Brock Rough




Institutional affiliation

University of Maryland, College Park


Ph.D student

Research interests relevant to game philosophy

My dissertation, “Are Videogames Art?'', addresses the art status of videogames. I defend a non-universal answer, arguing that while videogames can be artworks, not all of them are. In particular my position argues for the incompatibility of games and artworks, thus entailing that all videogames that are games cannot be artworks. In response to this incompatibility I propose a formalist intentional-historical definition of videogames that accounts for the extension of videogames to include works that are not games. It is these non-ludic videogames that are potential art status candidates. Finally, I defend an intentional-historical definition of art that shows an objects art status to depend largely on the intentions of its creator, providing a theoretical account of how it is that someone can intend to make an object that is both a videogame and an artwork.

Publications and presentations relevant to game philosophy

“Why Games Are Not Artworks'' – Canadian Philosophical Association – 2016
“Videogames as Games or Artworks, But Not Both'' – MAGFest – 2016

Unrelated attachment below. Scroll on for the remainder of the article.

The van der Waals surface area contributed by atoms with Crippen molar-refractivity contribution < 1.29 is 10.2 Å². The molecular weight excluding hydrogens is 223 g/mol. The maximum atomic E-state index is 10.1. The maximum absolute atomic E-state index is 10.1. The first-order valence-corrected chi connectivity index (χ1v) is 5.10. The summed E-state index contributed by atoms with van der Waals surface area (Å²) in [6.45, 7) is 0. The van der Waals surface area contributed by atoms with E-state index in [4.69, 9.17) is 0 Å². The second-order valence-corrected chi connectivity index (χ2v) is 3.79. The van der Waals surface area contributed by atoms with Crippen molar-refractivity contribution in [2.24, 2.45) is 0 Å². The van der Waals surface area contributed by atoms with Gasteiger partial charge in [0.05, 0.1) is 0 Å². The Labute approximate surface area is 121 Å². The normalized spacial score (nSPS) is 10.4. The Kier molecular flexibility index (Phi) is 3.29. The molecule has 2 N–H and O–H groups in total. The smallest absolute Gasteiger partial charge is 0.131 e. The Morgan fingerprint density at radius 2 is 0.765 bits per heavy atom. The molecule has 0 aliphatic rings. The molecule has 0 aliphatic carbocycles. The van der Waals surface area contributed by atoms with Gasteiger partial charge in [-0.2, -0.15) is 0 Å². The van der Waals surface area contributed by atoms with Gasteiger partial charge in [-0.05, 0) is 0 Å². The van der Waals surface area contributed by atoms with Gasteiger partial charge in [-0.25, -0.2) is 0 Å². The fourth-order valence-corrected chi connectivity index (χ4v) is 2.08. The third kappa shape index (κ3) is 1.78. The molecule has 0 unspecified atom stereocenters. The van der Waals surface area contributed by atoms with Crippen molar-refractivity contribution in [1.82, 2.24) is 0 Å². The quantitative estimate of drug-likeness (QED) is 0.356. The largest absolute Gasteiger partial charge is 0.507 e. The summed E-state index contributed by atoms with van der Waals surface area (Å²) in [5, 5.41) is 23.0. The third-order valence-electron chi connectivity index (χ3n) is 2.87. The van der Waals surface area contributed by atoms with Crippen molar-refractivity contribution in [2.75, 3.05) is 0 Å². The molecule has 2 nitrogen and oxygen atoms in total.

Panel – “Games/Culture: Benefits and Challenges of Games in Museums'' – MAGFest 2016
“Why Games Are Not Art'' – American Society of Aesthetics – 2015
“Videogames as a Test Case for Institutional Theory'' – American Society for Aesthetics – 2014
“Why Videogame Criticism is Hard'' – St. Mary's College of Maryland – 2013
“The Special Problem of Interactive Fiction'' – British Society of Aesthetics – 2013
“Principles of Generation of Fictional Truths in Videogames'' – Society for the Philosophic Study of the Contemporary Visual Arts, Central American Philosophical Association Meeting – 2013
“Impossible Mario and Incomplete Zelda: The Special Problem of Fictional Truths in Videogames'' – Digital Cultures and Creativity Honors College Speaker Series – 2012


art, aesthetics, play, meaning, intentions, ontology


Brock Rough